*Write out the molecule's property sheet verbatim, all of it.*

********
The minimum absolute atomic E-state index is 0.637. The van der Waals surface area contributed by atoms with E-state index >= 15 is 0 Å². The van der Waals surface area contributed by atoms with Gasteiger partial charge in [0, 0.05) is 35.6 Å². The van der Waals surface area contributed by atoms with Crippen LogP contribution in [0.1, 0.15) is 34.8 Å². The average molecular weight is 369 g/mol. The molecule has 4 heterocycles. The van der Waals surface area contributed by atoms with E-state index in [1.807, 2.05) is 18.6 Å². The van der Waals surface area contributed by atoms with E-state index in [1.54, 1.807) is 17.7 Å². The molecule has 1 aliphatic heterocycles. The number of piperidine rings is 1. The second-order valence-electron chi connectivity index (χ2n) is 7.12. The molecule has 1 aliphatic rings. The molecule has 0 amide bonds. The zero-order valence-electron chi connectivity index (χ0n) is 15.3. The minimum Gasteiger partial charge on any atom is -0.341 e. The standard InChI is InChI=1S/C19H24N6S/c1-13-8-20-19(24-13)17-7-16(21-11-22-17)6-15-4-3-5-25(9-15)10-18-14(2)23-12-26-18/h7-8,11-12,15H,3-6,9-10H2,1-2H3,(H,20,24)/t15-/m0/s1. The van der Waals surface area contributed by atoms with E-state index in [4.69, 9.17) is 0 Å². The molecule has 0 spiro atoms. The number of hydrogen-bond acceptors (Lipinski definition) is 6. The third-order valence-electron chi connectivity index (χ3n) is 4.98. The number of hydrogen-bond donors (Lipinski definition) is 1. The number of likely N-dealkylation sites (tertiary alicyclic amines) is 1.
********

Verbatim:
The minimum absolute atomic E-state index is 0.637. The van der Waals surface area contributed by atoms with E-state index >= 15 is 0 Å². The van der Waals surface area contributed by atoms with Gasteiger partial charge in [0, 0.05) is 35.6 Å². The van der Waals surface area contributed by atoms with Crippen LogP contribution in [0.1, 0.15) is 34.8 Å². The average molecular weight is 369 g/mol. The molecule has 4 heterocycles. The van der Waals surface area contributed by atoms with E-state index in [1.807, 2.05) is 18.6 Å². The van der Waals surface area contributed by atoms with E-state index in [1.54, 1.807) is 17.7 Å². The molecule has 1 aliphatic heterocycles. The number of piperidine rings is 1. The second-order valence-electron chi connectivity index (χ2n) is 7.12. The molecule has 1 aliphatic rings. The molecule has 0 amide bonds. The zero-order valence-electron chi connectivity index (χ0n) is 15.3. The minimum Gasteiger partial charge on any atom is -0.341 e. The standard InChI is InChI=1S/C19H24N6S/c1-13-8-20-19(24-13)17-7-16(21-11-22-17)6-15-4-3-5-25(9-15)10-18-14(2)23-12-26-18/h7-8,11-12,15H,3-6,9-10H2,1-2H3,(H,20,24)/t15-/m0/s1. The van der Waals surface area contributed by atoms with E-state index in [4.69, 9.17) is 0 Å². The molecule has 0 spiro atoms. The number of hydrogen-bond acceptors (Lipinski definition) is 6. The third-order valence-electron chi connectivity index (χ3n) is 4.98. The number of hydrogen-bond donors (Lipinski definition) is 1. The number of likely N-dealkylation sites (tertiary alicyclic amines) is 1.